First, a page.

In 1901, a German ophthalmologist named Karl Stargardt reported the first case of macular degeneration in a child.
Today, we know this is very rare in children. Approximately one in 20,000 kids have this vision-threatening condition that is named for the ophthalmologist—Stargardt disease.
The onset of this disease usually manifests in young people between the ages of six and 20 years of age. Typically, the patient develops difficulty with reading and adjusting to bright light. It’s caused by a mutated gene, ABCA4, and is passed on from both parents. Although, it’s interesting to note that not all offspring will develop Stargardt disease. In fact, they only have a 25% chance of inheriting it.
There is no cure for Stargardt, but its progression can be slowed by treatments that are similar to those used to treat wet macular degeneration.
Nutrition and wearing sunglasses in bright light are also methods of controlling the progression. It must be noted, however, that while vitamin A is usually a “good” vitamin for eye health, for people with Stargardt, it can be toxic because it can’t be metabolized by cells within the eye.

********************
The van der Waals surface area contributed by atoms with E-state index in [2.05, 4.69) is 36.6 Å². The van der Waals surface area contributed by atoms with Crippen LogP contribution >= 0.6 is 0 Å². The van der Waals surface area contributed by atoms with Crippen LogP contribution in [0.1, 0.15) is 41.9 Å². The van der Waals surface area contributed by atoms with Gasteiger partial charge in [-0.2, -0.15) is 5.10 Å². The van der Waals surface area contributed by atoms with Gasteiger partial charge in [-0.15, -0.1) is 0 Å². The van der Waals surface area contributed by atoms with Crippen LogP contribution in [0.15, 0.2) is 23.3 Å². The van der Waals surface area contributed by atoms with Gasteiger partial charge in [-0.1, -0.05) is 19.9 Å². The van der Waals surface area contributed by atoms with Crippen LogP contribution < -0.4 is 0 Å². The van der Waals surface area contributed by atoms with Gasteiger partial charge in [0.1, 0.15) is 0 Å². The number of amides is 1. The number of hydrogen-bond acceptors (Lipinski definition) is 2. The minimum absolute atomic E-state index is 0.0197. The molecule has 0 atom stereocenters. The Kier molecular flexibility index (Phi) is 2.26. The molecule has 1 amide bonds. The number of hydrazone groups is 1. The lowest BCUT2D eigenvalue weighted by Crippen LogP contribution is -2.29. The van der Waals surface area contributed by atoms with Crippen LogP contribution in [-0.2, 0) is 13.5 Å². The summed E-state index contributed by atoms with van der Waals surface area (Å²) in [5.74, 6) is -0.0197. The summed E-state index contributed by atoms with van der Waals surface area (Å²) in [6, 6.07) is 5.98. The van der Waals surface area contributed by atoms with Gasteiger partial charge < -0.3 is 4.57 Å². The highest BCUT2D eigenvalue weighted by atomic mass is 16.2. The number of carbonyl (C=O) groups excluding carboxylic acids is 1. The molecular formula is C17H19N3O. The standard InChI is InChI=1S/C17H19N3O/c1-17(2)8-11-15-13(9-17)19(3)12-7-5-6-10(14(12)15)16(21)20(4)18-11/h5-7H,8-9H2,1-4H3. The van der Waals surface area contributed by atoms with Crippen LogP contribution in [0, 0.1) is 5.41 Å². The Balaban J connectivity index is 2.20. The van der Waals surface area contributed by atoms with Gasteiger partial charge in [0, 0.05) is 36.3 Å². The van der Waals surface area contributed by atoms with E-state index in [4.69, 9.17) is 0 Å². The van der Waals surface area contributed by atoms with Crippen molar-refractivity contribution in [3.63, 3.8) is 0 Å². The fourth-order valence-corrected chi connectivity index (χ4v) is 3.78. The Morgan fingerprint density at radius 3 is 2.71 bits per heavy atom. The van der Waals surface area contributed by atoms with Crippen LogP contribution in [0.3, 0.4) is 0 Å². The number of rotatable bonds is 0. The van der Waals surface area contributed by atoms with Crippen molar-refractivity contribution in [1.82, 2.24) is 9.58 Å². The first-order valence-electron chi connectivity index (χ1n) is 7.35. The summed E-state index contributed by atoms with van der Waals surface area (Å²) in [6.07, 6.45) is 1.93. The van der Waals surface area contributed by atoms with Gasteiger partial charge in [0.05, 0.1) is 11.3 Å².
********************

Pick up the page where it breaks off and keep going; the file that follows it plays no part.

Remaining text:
To learn more about an ongoing clinical trial for a new medication to treat Stargardt disease, click here.
If you are living with this rare eye disorder, and would like information, or help, contact the American Macular Degeneration Foundation.
American Macular Degeneration Foundation
P.O. Box 515
Northampton, MA 01061-0515
413.268.7660 or Contact: 1-888-MACULAR (1-888-622-8527)